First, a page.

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J Natl Cancer Inst. 1985 Aug;75(2):193-7.

Application of a job-exposure matrix to a case-control study of lung cancer.


Interview information was obtained on primary and secondary occupations for 261 male lung cancer patients and 444 controls residing on the island of Oahu, HI. With the use of a computerized job-exposure matrix (JEM), exposure levels were assigned to each subject for each of 5 known and 2 likely lung carcinogens. A multiple logistic regression model was used to compute the odds ratio (OR) for exposure to each carcinogen, adjusted for age, ethnicity, and pack-years of smoking. On the basis of the criterion of either a dose-response effect or a statistically significant OR (P less than .05) or both, 5 of the 7 carcinogens (4 of the 5 known carcinogens) were found to be associated with lung cancer risk. However, on the basis of the single criterion of a significant OR, only 3 of the 7 carcinogens (2 of the 5 known carcinogens) were associated with lung cancer risk. Due to its relative insensitivity, this JEM may have limited usefulness in the identification of exposure-disease relationships and should not be applied uncritically.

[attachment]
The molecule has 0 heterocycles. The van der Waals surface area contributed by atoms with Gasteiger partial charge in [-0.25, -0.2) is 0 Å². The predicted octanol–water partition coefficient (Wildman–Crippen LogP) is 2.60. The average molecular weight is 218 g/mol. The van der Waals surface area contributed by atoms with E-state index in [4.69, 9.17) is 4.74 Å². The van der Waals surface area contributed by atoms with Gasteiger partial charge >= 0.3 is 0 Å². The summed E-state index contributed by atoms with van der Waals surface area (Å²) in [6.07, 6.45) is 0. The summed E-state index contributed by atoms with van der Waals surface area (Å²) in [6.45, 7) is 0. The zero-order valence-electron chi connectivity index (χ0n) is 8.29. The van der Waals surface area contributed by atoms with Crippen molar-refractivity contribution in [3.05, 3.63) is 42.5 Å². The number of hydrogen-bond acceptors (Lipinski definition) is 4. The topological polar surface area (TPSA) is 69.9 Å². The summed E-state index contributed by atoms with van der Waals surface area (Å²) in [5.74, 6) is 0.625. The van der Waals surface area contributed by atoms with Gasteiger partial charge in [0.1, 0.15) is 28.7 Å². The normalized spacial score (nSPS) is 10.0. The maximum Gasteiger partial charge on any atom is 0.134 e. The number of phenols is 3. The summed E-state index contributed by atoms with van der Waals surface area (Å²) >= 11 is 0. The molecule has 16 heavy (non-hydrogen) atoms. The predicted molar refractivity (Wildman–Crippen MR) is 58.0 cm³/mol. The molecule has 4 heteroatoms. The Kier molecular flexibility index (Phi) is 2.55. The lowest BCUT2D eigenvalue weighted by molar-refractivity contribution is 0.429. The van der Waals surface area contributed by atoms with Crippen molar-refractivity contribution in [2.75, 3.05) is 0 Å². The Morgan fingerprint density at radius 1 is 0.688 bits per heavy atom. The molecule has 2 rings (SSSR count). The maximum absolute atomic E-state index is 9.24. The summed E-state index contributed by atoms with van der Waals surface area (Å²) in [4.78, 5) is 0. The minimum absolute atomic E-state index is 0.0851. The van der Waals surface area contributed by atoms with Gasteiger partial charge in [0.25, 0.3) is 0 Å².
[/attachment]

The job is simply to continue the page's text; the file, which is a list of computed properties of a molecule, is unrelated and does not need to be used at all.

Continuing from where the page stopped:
[Indexed for MEDLINE]

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